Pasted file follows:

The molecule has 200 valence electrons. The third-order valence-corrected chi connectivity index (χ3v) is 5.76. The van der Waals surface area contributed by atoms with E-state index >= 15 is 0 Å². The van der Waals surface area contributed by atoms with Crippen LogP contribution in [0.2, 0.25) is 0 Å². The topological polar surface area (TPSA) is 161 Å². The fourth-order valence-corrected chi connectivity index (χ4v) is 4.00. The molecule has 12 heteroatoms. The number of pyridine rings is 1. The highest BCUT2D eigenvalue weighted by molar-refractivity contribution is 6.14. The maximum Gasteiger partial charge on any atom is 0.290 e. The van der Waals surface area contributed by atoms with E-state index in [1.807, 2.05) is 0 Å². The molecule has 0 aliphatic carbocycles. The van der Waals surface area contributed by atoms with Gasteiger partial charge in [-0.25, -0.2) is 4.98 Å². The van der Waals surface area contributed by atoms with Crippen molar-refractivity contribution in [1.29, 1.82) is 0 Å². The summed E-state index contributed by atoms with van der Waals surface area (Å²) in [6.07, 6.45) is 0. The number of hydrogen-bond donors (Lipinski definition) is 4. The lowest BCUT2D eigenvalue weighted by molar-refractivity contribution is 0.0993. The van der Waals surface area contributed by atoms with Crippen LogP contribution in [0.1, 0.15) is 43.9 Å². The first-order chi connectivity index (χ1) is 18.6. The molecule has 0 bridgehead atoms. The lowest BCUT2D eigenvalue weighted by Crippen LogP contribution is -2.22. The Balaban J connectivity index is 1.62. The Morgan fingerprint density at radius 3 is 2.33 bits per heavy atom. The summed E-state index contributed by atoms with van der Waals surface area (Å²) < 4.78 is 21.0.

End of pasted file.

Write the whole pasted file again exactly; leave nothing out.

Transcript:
The molecule has 200 valence electrons. The third-order valence-corrected chi connectivity index (χ3v) is 5.76. The van der Waals surface area contributed by atoms with E-state index >= 15 is 0 Å². The van der Waals surface area contributed by atoms with Crippen LogP contribution in [0.2, 0.25) is 0 Å². The topological polar surface area (TPSA) is 161 Å². The fourth-order valence-corrected chi connectivity index (χ4v) is 4.00. The molecule has 12 heteroatoms. The number of pyridine rings is 1. The highest BCUT2D eigenvalue weighted by molar-refractivity contribution is 6.14. The maximum Gasteiger partial charge on any atom is 0.290 e. The van der Waals surface area contributed by atoms with E-state index in [1.807, 2.05) is 0 Å². The molecule has 0 aliphatic carbocycles. The van der Waals surface area contributed by atoms with Gasteiger partial charge in [-0.25, -0.2) is 4.98 Å². The van der Waals surface area contributed by atoms with Crippen molar-refractivity contribution in [1.29, 1.82) is 0 Å². The summed E-state index contributed by atoms with van der Waals surface area (Å²) in [6.07, 6.45) is 0. The number of hydrogen-bond donors (Lipinski definition) is 4. The lowest BCUT2D eigenvalue weighted by molar-refractivity contribution is 0.0993. The van der Waals surface area contributed by atoms with Crippen LogP contribution in [0.1, 0.15) is 43.9 Å². The first-order chi connectivity index (χ1) is 18.6. The molecule has 0 bridgehead atoms. The lowest BCUT2D eigenvalue weighted by Crippen LogP contribution is -2.22. The Balaban J connectivity index is 1.62. The Morgan fingerprint density at radius 3 is 2.33 bits per heavy atom. The summed E-state index contributed by atoms with van der Waals surface area (Å²) < 4.78 is 21.0.